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I have often seen Makefiles that start commands with an "@" symbol to suppress normal output.

target: test
    @echo foo

Has this output:

$ make test
foo

But I often encounter Makefiles with @@ in front of commands:

target: test
    @@echo foo

And the output is identical, as far as I can tell, from Makefiles with only one @ before the echo command.

What's the difference?

(The @@ seems to be common practice, as seen by this Google Code search: http://www.google.com/codesearch#search/&q=@@echo%20makefile&type=cs)

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Out of curiosity, compare @echo foo 1>&2 and @@echo foo 1>&2 –  Joshua Aug 29 '11 at 17:22
    
@joshua I tested those two commands in a Makefile and both output "foo" on a single line. –  Chris M Aug 29 '11 at 17:42

2 Answers 2

up vote 4 down vote accepted

Looking at the code, it seems that it just strips all the leading @ (or +/-), but I'm not 100% sure (that is, you can put there as many @ as you wish) - look at job.c in make source code.

while (*p != '\0')
    {
      if (*p == '@')
    flags |= COMMANDS_SILENT;
      else if (*p == '+')
    flags |= COMMANDS_RECURSE;
      else if (*p == '-')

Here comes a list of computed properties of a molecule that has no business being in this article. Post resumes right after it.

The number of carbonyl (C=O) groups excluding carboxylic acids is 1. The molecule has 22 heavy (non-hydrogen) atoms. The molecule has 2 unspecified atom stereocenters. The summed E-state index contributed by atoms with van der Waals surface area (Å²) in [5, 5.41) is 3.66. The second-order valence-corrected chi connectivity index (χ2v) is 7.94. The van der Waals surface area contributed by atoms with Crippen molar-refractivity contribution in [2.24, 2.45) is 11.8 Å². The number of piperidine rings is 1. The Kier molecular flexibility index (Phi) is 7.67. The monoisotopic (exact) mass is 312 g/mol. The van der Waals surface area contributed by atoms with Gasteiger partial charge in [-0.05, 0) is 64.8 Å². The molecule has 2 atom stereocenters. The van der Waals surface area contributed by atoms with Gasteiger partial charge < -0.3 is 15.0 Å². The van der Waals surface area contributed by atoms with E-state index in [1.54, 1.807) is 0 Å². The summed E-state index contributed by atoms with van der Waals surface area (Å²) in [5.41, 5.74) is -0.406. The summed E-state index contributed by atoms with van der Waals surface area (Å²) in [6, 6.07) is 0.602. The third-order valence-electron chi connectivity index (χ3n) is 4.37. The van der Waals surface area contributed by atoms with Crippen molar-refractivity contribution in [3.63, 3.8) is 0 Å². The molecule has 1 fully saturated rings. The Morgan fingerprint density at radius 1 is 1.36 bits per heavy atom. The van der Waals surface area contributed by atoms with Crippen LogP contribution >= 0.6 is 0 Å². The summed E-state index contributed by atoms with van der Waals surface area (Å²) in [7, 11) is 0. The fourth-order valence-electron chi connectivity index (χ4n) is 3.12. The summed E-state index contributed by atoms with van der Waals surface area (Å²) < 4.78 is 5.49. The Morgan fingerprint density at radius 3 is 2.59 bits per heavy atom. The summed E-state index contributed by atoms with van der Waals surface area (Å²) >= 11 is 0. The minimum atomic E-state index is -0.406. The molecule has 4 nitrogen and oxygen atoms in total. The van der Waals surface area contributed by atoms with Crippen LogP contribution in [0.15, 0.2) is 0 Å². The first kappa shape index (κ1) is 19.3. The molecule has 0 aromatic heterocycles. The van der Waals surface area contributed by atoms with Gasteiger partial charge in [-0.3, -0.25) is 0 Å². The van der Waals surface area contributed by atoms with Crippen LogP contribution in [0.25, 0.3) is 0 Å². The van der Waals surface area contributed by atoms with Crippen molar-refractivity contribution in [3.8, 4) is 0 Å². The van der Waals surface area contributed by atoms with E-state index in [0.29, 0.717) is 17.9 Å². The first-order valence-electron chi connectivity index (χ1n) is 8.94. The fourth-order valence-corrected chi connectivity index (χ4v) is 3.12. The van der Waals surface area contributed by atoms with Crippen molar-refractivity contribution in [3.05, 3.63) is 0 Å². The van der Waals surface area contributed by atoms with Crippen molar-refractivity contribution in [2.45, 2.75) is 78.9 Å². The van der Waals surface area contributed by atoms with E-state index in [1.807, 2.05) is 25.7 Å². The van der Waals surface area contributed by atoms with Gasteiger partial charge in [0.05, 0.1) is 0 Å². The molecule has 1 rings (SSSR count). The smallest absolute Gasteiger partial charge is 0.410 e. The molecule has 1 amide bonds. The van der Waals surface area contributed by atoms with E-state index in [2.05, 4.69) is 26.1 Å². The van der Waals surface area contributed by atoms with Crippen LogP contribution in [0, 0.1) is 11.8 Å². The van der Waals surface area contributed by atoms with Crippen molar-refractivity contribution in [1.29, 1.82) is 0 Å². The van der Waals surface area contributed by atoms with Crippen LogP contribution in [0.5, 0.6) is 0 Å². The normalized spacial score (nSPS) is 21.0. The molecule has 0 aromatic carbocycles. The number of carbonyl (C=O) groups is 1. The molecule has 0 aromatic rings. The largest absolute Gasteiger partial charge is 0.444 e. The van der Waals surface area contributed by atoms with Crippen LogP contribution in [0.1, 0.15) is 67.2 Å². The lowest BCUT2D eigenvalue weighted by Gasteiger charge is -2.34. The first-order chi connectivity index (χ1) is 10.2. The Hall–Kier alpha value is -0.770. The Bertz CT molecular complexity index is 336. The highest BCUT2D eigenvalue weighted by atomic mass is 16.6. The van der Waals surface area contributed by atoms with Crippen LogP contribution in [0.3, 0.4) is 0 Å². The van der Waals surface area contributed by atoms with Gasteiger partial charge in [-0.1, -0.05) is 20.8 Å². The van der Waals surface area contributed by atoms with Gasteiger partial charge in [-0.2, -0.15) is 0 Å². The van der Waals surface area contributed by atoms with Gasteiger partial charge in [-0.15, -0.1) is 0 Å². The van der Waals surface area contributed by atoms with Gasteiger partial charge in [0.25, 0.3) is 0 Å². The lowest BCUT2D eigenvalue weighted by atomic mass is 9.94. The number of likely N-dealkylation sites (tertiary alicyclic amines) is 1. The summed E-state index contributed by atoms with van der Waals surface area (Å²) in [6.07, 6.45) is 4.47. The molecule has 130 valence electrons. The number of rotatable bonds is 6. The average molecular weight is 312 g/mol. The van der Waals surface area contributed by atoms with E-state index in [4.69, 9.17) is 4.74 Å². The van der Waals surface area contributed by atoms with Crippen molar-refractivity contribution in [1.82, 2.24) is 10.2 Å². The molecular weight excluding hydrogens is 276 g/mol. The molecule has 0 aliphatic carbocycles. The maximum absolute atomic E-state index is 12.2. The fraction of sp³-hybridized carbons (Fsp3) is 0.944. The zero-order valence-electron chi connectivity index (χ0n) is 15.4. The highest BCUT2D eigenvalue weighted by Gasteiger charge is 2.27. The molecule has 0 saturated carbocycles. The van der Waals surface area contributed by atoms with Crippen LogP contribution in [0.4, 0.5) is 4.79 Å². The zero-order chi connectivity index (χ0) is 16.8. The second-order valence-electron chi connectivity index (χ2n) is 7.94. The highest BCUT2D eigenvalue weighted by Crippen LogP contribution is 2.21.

child->noerror = 1;
      else if (!isblank ((unsigned char)*p))
    break;
      ++p;
    }
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1  
maybe it means something special to Makefiles that are used by versions of make other than gmake –  Erik Aug 29 '11 at 17:36
    
@eran Good find. Thanks! –  Chris M Aug 29 '11 at 17:56
1  
But.. if it strips it anyway, why consistently put 2@'s? Why not just one or three? –  Konerak Aug 29 '11 at 19:21

In OpusMake, @@ means, "really, really quiet". It causes OpusMake to suppress printing the commands even when invoked as make -n. Probably somebody, somewhere, had some familiarity with that feature, wrote their makefiles to use it, somebody else saw it and copied it, and since it doesn't break other make variants (at least, not GNU make), it just stuck around.

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